In addition to SNAP, Marroquín, said the elimination of the Advanced Child Tax Credit, which cut child poverty nearly in half during 2021, also dealt a big blow to Arlington families.

“What that did was it put money in parents’ pockets. At the time, it was particularly important for childcare. Childcare was hard to find and got more expensive as well during the pandemic in 2021,” Marroquín said.

According to the Insight Region report, those most impacted by inflation and the reduction in benefits are primarily Hispanic and Black resident without a bachelor’s degree, who often work in sectors such as food services, construction, personal care or building maintenance.

The report said wages and cost of living have historically moved in tandem in Northern Virginia — until recently. Within the last two years, it said, monthly expenses for a family of four grew by $700 while average wages increased by $100.

Still, among peer metropolitan areas, Northern Virginia fared better than most of the 30 other areas surveyed, surpassed only by Pittsburgh and Minneapolis.

While Northern Virginia fared well, South Arlington specifically saw income inadequacy rates on-par with Miami, which ranked the worst in terms of purchasing power. There, 44% of families could not cover basic expenses, and an additional half couldn’t afford the cost of childcare.

How Northern Virginia compares to other metropolitan areas in terms of ‘income inadequacy’ (via Insight Region)

Solutions at the local and national level 

Elizabeth Hughes, director of Insight Region and author of the study, proposed several strategies to address the worsening income inequality her report outlines.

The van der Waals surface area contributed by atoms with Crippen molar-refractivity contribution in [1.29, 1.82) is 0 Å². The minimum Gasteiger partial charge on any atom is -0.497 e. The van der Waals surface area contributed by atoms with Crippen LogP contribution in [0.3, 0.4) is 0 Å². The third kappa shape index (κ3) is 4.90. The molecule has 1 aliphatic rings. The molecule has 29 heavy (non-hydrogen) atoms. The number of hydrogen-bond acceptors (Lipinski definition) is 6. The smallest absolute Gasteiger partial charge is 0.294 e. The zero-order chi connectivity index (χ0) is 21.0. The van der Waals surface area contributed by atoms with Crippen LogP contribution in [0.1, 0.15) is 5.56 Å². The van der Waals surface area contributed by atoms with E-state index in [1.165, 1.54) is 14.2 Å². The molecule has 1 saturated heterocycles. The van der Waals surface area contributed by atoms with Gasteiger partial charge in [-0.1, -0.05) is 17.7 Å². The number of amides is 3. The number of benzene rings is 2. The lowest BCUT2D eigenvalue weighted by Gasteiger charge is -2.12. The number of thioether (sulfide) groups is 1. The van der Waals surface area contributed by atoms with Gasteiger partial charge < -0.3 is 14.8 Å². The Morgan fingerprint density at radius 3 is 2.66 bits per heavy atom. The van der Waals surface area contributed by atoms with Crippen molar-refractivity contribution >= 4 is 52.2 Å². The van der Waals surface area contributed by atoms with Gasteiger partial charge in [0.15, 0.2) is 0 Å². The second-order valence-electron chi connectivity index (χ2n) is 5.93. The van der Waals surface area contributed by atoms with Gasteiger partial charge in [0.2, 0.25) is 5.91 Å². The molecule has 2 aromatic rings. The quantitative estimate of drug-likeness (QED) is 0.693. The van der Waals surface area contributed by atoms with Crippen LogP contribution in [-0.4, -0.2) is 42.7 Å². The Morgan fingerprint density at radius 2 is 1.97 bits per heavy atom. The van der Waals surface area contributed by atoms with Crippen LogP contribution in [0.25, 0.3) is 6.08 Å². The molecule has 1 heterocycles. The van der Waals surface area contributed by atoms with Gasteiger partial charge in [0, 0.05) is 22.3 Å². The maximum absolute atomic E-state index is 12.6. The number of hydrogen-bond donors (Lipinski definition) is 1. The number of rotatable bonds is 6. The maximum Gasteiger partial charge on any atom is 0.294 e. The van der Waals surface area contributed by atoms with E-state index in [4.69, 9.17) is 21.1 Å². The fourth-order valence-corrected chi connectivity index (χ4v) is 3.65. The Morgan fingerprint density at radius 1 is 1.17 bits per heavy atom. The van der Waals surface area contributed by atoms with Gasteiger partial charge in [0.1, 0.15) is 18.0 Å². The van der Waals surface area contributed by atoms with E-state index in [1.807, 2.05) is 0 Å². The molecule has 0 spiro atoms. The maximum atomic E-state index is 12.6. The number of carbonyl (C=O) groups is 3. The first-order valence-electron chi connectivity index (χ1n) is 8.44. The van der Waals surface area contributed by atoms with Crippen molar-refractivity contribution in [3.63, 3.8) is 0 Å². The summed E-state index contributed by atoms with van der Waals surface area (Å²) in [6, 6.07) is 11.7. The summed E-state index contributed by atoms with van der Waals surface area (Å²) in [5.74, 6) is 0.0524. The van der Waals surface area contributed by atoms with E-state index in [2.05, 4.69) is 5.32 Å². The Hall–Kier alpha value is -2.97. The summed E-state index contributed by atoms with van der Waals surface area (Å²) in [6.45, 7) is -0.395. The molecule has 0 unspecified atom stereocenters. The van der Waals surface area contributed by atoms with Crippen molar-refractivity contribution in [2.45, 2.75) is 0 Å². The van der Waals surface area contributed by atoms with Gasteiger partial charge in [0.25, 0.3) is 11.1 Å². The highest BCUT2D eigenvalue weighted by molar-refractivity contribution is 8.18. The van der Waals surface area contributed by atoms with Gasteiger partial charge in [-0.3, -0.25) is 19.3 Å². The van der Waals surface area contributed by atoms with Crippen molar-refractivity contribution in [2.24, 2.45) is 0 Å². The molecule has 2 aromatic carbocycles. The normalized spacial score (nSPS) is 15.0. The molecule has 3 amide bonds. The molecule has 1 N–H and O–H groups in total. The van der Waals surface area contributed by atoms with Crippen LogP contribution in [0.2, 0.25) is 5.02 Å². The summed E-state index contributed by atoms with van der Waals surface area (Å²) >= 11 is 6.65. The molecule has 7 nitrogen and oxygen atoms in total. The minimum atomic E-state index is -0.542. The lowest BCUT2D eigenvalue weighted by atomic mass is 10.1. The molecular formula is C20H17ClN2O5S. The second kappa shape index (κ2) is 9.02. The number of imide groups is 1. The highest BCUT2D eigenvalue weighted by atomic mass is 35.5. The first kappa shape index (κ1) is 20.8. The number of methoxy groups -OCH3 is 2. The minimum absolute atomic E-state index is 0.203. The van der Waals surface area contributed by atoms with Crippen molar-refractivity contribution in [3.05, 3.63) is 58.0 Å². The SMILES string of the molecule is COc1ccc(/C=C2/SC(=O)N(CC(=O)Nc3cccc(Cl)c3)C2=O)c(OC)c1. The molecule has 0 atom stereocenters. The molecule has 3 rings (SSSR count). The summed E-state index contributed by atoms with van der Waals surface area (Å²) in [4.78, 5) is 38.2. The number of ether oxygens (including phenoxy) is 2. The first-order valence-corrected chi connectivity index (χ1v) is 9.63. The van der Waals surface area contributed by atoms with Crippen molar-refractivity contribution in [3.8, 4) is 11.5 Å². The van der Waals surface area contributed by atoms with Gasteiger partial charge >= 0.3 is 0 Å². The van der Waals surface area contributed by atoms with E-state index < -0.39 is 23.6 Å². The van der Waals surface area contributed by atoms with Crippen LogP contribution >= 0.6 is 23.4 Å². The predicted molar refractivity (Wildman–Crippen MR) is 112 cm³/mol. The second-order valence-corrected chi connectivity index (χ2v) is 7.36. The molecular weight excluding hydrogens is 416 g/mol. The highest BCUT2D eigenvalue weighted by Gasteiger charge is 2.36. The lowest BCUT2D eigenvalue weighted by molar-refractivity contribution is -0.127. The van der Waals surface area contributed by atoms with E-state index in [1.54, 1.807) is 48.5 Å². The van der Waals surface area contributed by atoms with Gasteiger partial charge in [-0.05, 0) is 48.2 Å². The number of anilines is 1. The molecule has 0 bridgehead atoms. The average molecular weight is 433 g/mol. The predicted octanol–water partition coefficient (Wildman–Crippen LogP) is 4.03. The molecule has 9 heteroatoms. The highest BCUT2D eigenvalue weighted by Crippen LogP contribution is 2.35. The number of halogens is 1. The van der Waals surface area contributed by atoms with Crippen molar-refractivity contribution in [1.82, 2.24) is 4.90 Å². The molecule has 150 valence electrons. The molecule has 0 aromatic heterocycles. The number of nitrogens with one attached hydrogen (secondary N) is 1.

This includes normalizing the acceptance of basic needs assistance, educating parents and children on the benefits of diverse borrowing options, expanding homeownership programs and offering financial counseling to low- and moderate-income families.

Jennifer Owens, the president and CEO of ACF, argued that to adequately tackle the issue of income inadequacy, further legislative measures are needed at both local and federal levels.

For example, in Arlington, Owens said the county could expand or loosen restrictions on its Housing Grants program, which provides rental assistance to low-income Arlington residents earning $35,000 or under.

“These are really structural problems that can be can be mitigated somewhat from local policy,” Owens said.

Nevertheless, Owens and Marroquín underscored the limitations of local efforts to addressing structural inequalities. To address these gaps, they advocated for a federal guaranteed income program, pointing to the ACF’s 2021 guaranteed income pilot as strong evidence that such initiatives could significantly help families lift themselves out of poverty.

“And many of our folks reported that this was a stress relief because they were struggling with the high cost of groceries, the high cost of — if they did have a car — of gas,” Marroquín said. “If we had a federal policy… Not only would people have more money in their pockets, which would facilitate various aspects of life, but their overall wellness, sense of optimism, and income could also dramatically improve.”